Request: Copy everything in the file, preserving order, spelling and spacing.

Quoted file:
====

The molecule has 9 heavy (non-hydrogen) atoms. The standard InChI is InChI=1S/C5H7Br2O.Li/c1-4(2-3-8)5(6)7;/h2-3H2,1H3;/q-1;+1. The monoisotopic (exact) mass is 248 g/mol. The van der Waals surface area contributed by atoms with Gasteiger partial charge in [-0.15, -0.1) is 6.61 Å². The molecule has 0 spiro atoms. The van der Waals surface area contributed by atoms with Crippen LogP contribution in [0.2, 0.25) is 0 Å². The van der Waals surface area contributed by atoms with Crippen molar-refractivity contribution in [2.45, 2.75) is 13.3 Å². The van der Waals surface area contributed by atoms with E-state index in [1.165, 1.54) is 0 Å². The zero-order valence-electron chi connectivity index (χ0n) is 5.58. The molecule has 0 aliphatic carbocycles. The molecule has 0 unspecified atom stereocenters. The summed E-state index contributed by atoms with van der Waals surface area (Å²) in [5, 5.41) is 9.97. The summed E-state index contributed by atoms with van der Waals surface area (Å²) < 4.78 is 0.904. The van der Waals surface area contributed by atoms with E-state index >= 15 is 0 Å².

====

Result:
The molecule has 9 heavy (non-hydrogen) atoms. The standard InChI is InChI=1S/C5H7Br2O.Li/c1-4(2-3-8)5(6)7;/h2-3H2,1H3;/q-1;+1. The monoisotopic (exact) mass is 248 g/mol. The van der Waals surface area contributed by atoms with Gasteiger partial charge in [-0.15, -0.1) is 6.61 Å². The molecule has 0 spiro atoms. The van der Waals surface area contributed by atoms with Crippen LogP contribution in [0.2, 0.25) is 0 Å². The van der Waals surface area contributed by atoms with Crippen molar-refractivity contribution in [2.45, 2.75) is 13.3 Å². The van der Waals surface area contributed by atoms with E-state index in [1.165, 1.54) is 0 Å². The zero-order valence-electron chi connectivity index (χ0n) is 5.58. The molecule has 0 aliphatic carbocycles. The molecule has 0 unspecified atom stereocenters. The summed E-state index contributed by atoms with van der Waals surface area (Å²) in [5, 5.41) is 9.97. The summed E-state index contributed by atoms with van der Waals surface area (Å²) < 4.78 is 0.904. The van der Waals surface area contributed by atoms with E-state index >= 15 is 0 Å².